PESHAWAR, Pakistan (AP) -- A Taliban suicide bombing targeted the administrative headquarters of a tribal region in northwestern Pakistan on Wednesday, killing three policemen and two passers-by, according to officials.
The explosion went off at the main gate of the tribal headquarters in Ghalanai in the Mohmand tribal region, just as the workday was about to start, said Hameedullah Khan, a local government official.
A breakaway faction of the Pakistani Taliban — Jamaat-ul-Ahrar or Freedom Movement — claimed the attack in a text message sent to The Associated Press.
Khan, whose office is inside the compound, said the grounds are home to residences, offices and training facilities for the local administration and police employees. Hundreds of local residents come daily on business to the tribal headquarters, located 45 kilometers (28 miles) outside Peshawar, the provincial capital.
The bombing was followed by gunshots, Khan added.
The Pakistani army said the bomber was accompanied by another militant, who tried to force his way into the compound after the explosion went off but that security guards opened fire and killed him.
The army statement said there was a higher level of vigilance among the local security forces following intelligence that would-be attackers had infiltrated the area from neighboring Afghanistan.
Shortly afterward, a would-be suicide bomber died when he prematurely detonated his explosives near a security convoy about 10 kilometers (6 miles) from the tribal headquarters, police officer Suhail Khalid said. No one was hurt in that explosion.
The same breakaway Taliban faction that said it was behind Wednesday's attack had also claimed another deadly suicide bombing, in the eastern Pakistani city of Lahore on Monday — an attack that also targeted policemen.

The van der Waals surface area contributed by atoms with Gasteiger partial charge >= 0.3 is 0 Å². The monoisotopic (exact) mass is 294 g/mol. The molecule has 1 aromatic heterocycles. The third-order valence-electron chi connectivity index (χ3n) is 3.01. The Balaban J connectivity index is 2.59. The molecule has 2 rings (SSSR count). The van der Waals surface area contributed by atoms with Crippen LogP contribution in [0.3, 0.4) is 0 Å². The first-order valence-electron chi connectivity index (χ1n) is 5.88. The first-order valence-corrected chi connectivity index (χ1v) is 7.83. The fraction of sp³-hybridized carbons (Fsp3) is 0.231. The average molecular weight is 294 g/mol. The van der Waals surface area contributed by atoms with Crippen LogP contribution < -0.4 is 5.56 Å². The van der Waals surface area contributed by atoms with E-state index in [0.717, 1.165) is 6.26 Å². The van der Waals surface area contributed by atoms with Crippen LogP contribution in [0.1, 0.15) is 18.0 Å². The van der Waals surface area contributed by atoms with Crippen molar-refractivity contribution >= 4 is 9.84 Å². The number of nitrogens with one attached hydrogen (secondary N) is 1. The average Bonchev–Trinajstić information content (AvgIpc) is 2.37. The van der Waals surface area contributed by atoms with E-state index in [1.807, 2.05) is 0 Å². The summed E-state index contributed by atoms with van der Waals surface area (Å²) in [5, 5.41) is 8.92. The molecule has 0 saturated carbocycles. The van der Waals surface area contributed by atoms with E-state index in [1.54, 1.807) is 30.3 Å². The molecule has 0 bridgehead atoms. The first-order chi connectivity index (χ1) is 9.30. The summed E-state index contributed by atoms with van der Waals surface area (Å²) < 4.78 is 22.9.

The policemen were escorting a protest march in Lahore and that bombing killed 13 people, including seven policemen. A former chief of the province's counter-terrorism department was also among those killed.
The two suicide bombings reflect an uptick in militant attacks after an almost three-month lull.
Jamaat-ul-Ahrar is based in the Mohmand area — part of rugged, lawless regions along the Afghan border which have long served as safe havens for local and al-Qaida-linked foreign militants, who have killed tens of thousands of people in over a decade.
Pakistan has waged several offensives against militants in recent years, including a major operation that started in mid-2014 in the last key insurgent sanctuary of North Waziristan.
The authorities declared the offensive a success, saying it uprooted militants, killed hundreds and forced many to flee across the border into Afghanistan. Others went into hiding in Pakistani urban areas where they have a vast support network of seminaries and religious groups. A U.S. drone campaign also helped the offensive by targeting the Taliban.
In late 2014, a leadership crisis fractured the Pakistani Taliban movement — which is separate from the Afghan Taliban — and splintered it into various groups.
Jamaat-ul-Ahrar last carried out a string of large-scale attacks in late 2016, after Washington declared it a terrorist organization. The group is led by militant known as Omar Khaled Khorasani, whose real name is Abdul Wali Khan.
A former Pakistani Taliban spokesman, Ehsanullah Ehsan, is a key commander in Jamaat-ul-Ahrar, which has links with several Pakistani militant and sectarian groups. It has also expressed support for the Islamic State group.